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ROTHMAN v. ROTHMAN (05/03/67)

SUPREME COURT OF PENNSYLVANIA


decided: May 3, 1967.

ROTHMAN
v.
ROTHMAN, APPELLANT

Appeal from decree of Court of Common Pleas of Montgomery County, No. 66-5103, in case of Doris Kandel Rothman v. Michael Rothman, Howard Gittis and Daniel B. Brandschain.

COUNSEL

Steven A. Arbittier, with him Howard Gittis, and Wolf, Block, Schorr & Solis-Cohen, for appellant.

Sheldon W. Farber, with him Morris Passon, for appellee.

Bell, C. J., Musmanno, Jones, Cohen, Eagen, O'Brien and Roberts, JJ. Opinion by Mr. Justice O'Brien. Concurring Opinion by Mr. Justice Roberts. Mr. Justice Jones and Mr. Justice Eagen join in this concurring opinion.

Author: O'brien

[ 425 Pa. Page 407]

Appellee, in April of 1965, commenced an action for support against appellant in the courts of Montgomery County. In October of 1965, appellee instituted an action for divorce against appellant in Montgomery County. Appearances were entered on appellant's behalf in the divorce action and an answer to the complaint in divorce was filed. In the support action, the parties had entered into a separation agreement.

In April of 1966, appellee filed a complaint in equity against appellant, seeking to restrain him from commencing or proceeding with any action for divorce in the State of Nevada. A preliminary injunction was issued, ex parte, enjoining the defendant from commencing or proceeding with any action for divorce in Nevada or elsewhere. A copy of the equity complaint and the preliminary injunction were served on the attorneys who had entered an appearance for appellant in the divorce action which had previously been filed by appellee. In addition, service was made on the manager of an apartment building where appellant allegedly resided, as well as on appellee herself, at her residence, she being, presumably, an adult member of appellant's household.

Counsel appeared for appellant and filed preliminary objections raising a question of jurisdiction, alleging that personal service had not been made on appellant in the equity action since he did not reside at either of the addresses where service was attempted, and that the attorneys who had entered their appearance for him in the divorce action were not authorized to accept service on his behalf in the equity proceeding. Appellant appeals from the order of the court below overruling his preliminary objections.

The court below held that even if service had not been accomplished in accordance with Pa. R. C. P. 1504, it, nevertheless, had jurisdiction over appellant in the

[ 425 Pa. Page 408]

    equity proceeding. The court based its conclusion on our decision in Wenz v. Wenz, 400 Pa. 397, 162 A.2d 376 (1960). In that case, Mrs. Wenz had commenced an equity action in Lehigh County against her husband, seeking relief under an antenuptial agreement. After Mr. Wenz had filed an answer contesting the validity of the marriage, he instituted a suit in Maryland, seeking an annulment. Mrs. Wenz sought an injunction to restrain Mr. Wenz from prosecuting the Maryland suit, and such a decree was entered. Mr. Wenz appealed, and we said: "It is plain enough that Wenz, by his answer to the complaint in Lehigh County, voluntarily put the validity of his marriage to the plaintiff in issue there and by subsequently instituting suit in the Maryland court, for annulment of the marriage, contumaciously attempted to circumvent and subvert the authority and jurisdiction of the Lehigh County Court. In such circumstances, a court has not only the power but the duty to thwart such an undertaking by a restraining order adequate to the circumstances."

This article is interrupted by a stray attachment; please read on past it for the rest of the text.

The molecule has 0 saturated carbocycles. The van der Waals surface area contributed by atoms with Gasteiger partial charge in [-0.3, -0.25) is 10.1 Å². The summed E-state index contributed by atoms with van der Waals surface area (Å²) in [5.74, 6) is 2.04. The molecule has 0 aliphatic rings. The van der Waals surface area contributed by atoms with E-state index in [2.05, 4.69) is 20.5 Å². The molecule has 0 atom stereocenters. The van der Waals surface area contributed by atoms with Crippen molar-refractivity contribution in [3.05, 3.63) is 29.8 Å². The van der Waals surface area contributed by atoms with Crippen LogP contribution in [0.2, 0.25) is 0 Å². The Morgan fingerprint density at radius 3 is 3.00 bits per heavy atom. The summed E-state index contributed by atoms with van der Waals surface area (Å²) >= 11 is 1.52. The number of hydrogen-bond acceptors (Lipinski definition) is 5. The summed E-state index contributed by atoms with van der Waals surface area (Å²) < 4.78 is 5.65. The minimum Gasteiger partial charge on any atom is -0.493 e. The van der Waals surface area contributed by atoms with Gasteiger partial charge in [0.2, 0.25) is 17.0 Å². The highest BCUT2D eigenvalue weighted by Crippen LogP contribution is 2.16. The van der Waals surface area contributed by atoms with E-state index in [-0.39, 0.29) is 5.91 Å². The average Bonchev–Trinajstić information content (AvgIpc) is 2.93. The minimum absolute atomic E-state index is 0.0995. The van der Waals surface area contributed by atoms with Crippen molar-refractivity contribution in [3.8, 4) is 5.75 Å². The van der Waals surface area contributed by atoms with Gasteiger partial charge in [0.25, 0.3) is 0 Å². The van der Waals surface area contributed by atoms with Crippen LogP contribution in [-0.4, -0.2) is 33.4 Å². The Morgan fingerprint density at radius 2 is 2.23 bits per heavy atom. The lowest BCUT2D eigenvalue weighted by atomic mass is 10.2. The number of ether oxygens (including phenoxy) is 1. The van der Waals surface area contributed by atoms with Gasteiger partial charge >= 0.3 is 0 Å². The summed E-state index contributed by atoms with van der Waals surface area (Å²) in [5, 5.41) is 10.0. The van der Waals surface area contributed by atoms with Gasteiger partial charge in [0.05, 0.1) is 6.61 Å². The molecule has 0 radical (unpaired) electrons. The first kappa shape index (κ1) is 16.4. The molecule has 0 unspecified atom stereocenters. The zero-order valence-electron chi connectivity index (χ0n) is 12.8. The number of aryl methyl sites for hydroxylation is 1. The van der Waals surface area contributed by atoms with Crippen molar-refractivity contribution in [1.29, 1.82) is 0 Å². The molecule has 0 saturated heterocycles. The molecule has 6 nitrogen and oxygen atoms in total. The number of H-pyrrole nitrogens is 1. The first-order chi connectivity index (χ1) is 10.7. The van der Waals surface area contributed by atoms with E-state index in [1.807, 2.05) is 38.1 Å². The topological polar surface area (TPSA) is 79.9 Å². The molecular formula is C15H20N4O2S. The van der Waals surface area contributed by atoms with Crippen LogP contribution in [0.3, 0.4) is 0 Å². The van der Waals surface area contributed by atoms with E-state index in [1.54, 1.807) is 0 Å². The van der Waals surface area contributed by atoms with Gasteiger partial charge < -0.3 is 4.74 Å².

We hold that Wenz is controlling in this situation, and that the language of Rule 1503(a) (2) is consistent therewith. That rule states that: ". . . a judgment, order or decree shall not bind a defendant personally unless he is served within the County, or within the Commonwealth in conformity with Rule 1504(b), or unless he appears or otherwise submits himself to the jurisdiction of the court." (Emphasis supplied).

We agree with the conclusion of the court below that it had twice obtained jurisdiction over appellant, in the divorce action and the action for support, in matters dealing with the marital affairs of the parties. The court, therefore, was justified in assuming jurisdiction in the equity proceeding, and we need not, nor do we, decide the propriety of the attempted service of process.

[ 425 Pa. Page 409]

Inasmuch as appellant had submitted himself to the jurisdiction of the court in the previous actions, its decree in the equity action may properly bind him.

Decree affirmed.

Disposition

Decree affirmed.

Concurring Opinion by Mr. Justice Roberts:

I concur in the result because the relief sought in the equity proceeding is actually ancillary to the pending divorce action on the law side of the court and because the same relief could have been obtained by filing an ancillary motion in the divorce action. Since I regard the equity action as if it were filed on the law side of the court of common pleas, the service upon counsel is equivalent to service under Pa. R. C. P. 233 and 1027 and should not be confused with the initial service required in order to institute a lawsuit, under Pa. R. C. P. 1007.

19670503

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